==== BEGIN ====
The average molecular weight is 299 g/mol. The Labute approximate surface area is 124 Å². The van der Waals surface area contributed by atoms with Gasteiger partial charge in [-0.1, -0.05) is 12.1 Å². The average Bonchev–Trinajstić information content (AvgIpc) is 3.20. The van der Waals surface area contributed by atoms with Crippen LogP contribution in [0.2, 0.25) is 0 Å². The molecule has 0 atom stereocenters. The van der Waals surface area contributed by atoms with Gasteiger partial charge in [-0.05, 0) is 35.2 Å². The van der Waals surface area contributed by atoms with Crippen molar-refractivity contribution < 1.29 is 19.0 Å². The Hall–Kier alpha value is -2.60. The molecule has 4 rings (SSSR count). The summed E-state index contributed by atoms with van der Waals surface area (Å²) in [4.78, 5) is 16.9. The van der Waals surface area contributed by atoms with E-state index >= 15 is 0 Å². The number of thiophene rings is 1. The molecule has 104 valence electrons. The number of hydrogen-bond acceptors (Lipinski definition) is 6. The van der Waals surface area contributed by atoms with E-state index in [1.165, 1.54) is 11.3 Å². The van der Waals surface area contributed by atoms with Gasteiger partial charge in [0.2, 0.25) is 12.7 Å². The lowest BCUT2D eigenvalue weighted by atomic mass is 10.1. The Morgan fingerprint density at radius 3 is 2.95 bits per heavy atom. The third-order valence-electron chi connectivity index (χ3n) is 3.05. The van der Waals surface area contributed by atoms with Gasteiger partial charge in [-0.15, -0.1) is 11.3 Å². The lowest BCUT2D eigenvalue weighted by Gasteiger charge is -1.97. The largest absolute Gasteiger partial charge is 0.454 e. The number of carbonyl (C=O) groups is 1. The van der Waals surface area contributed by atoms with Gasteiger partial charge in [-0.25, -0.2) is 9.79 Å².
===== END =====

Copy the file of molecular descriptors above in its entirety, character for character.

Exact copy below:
The average molecular weight is 299 g/mol. The Labute approximate surface area is 124 Å². The van der Waals surface area contributed by atoms with Gasteiger partial charge in [-0.1, -0.05) is 12.1 Å². The average Bonchev–Trinajstić information content (AvgIpc) is 3.20. The van der Waals surface area contributed by atoms with Crippen LogP contribution in [0.2, 0.25) is 0 Å². The molecule has 0 atom stereocenters. The van der Waals surface area contributed by atoms with Gasteiger partial charge in [-0.05, 0) is 35.2 Å². The van der Waals surface area contributed by atoms with Crippen molar-refractivity contribution < 1.29 is 19.0 Å². The Hall–Kier alpha value is -2.60. The molecule has 4 rings (SSSR count). The summed E-state index contributed by atoms with van der Waals surface area (Å²) in [4.78, 5) is 16.9. The van der Waals surface area contributed by atoms with E-state index >= 15 is 0 Å². The number of thiophene rings is 1. The molecule has 104 valence electrons. The number of hydrogen-bond acceptors (Lipinski definition) is 6. The van der Waals surface area contributed by atoms with E-state index in [1.165, 1.54) is 11.3 Å². The van der Waals surface area contributed by atoms with Gasteiger partial charge in [0.2, 0.25) is 12.7 Å². The lowest BCUT2D eigenvalue weighted by atomic mass is 10.1. The Morgan fingerprint density at radius 3 is 2.95 bits per heavy atom. The third-order valence-electron chi connectivity index (χ3n) is 3.05. The van der Waals surface area contributed by atoms with Gasteiger partial charge in [-0.15, -0.1) is 11.3 Å². The lowest BCUT2D eigenvalue weighted by Gasteiger charge is -1.97. The largest absolute Gasteiger partial charge is 0.454 e. The number of carbonyl (C=O) groups is 1. The van der Waals surface area contributed by atoms with Gasteiger partial charge in [-0.25, -0.2) is 9.79 Å².